“We will take her too for a drive in the Park,” said Mrs. Ellsworthy. “I have heard a great deal of that Poppy of yours, and I think she is quite a splendid kind of girl.”
Thus a very delightful programme was unexpectedly realized by two little hard-working London girls, for Mrs. Ellsworthy gave herself up to be enchanting, and took Poppy away from her work of drudgery, and from the astonished ladies of the boarding-house.
Poppy, in her dazzlingly brilliant hat, and with her cheeks quite flaming with excitement, stepped into the carriage, and drove away, facing Mrs. Ellsworthy and Jasmine, to the great scandal of the footman, who was obliged, sorely against his will, to assist her to her place.
Mrs. Ellsworthy took the girls all round the Park, and then to a place of amusement, and finally she presented Poppy with a very neat brown dress and jacket, and hat to match, saying, as she did so, that really Jasmine, even though she forbade her to offer her any presents, could not lay a like embargo with regard to her friends.
“It’s of all the dazzlings, the most blindingly beautiful,” was Poppy’s oft-reiterated comment. “Oh! won’t I have something to tell them ladies about bye-and-bye! Oh, my! Miss Jasmine, what a neat hat, miss! I don’t mind denuding this one now, for I has got a ’at from a West End shop what beats anything that Miss Slowcum wears for gentility.”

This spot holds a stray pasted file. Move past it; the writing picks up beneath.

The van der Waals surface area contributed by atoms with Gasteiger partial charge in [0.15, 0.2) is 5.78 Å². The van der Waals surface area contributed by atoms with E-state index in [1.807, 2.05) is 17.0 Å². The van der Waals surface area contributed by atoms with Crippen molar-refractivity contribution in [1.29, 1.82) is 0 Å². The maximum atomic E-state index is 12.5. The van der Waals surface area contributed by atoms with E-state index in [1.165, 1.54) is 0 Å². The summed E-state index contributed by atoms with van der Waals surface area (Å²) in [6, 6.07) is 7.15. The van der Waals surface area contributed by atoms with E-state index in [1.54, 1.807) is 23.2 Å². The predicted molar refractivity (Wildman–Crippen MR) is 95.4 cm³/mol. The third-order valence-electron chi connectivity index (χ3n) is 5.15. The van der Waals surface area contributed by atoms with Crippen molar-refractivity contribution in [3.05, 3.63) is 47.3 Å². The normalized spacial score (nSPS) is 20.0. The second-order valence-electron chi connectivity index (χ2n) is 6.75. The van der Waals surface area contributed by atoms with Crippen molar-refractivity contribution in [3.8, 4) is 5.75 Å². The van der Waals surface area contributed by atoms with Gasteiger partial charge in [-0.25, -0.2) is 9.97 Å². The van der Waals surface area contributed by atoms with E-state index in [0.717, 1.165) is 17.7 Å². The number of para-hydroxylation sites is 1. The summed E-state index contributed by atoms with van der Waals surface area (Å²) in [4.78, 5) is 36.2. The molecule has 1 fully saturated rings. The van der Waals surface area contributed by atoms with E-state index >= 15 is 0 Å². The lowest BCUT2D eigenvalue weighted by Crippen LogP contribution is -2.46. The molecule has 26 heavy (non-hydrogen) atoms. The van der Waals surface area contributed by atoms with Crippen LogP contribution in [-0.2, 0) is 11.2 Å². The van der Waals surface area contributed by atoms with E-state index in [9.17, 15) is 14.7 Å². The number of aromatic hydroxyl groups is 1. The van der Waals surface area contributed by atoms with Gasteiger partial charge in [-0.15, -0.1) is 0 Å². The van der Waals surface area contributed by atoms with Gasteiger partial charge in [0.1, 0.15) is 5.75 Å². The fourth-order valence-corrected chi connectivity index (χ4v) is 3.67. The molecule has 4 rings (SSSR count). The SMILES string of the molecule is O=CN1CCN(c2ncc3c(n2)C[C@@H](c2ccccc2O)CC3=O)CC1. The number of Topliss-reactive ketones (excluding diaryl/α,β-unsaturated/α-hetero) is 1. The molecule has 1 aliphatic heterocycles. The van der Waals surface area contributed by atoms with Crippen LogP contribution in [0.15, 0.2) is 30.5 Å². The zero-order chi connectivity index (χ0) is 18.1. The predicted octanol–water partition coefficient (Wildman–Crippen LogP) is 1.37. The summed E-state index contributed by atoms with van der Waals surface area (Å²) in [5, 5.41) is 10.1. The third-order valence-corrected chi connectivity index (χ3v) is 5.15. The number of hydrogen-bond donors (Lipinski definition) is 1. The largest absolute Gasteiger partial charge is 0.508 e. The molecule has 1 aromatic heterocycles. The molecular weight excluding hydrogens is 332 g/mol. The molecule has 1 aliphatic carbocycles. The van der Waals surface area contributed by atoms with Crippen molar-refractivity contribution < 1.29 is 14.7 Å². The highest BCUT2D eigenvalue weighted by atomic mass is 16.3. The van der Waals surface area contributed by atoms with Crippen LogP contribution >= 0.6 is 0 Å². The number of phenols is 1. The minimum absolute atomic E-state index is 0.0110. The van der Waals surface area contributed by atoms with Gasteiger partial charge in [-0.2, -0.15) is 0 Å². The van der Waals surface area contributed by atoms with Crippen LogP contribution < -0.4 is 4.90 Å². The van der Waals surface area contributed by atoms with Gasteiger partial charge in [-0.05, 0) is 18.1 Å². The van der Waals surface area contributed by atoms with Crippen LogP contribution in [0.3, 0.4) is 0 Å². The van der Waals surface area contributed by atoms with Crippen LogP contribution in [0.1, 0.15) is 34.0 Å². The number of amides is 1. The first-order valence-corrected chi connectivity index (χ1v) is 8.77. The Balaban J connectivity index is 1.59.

Finally, Jasmine and Poppy both returned to their respective homes, tired, but wonderfully happy little girls.
Mrs. Ellsworthy also laid her head that night on her pillow with a wonderful sense of satisfaction.
“Even if they do not come to me—although they must come,” she soliloquized, “I am glad—I shall all my life be glad that I gave Jasmine a happy day.”
A morning or two after this, when Daisy had greatly advanced towards convalescence, and was sitting up in Hannah’s tiny little sitting-room to partake of a very dainty little breakfast, Primrose received a long letter from Miss Egerton. This was what it contained:—
“MY DEAR PRIMROSE,
“You of course know that that wicked man Dove has received the sentence which he so richly deserves. Alas, we cannot get back all the stolen money, but we must manage without it, dear, and you are never even to talk of repaying me for the furnishing of dear little Daisy’s Palace Beautiful. It has been a joy to me to have you, dear, and I hope you will be able to bring Daisy back with you, and to live here in peace and comfort next winter. Dear Primrose, it is more and more evident to me that young girls should not venture to come to London alone. You showed much bravery in your undertaking; but, my dear girl, the pitfalls you exposed yourselves to were awful to contemplate. I don’t want to make you unhappy, dear, after all you have suffered with regard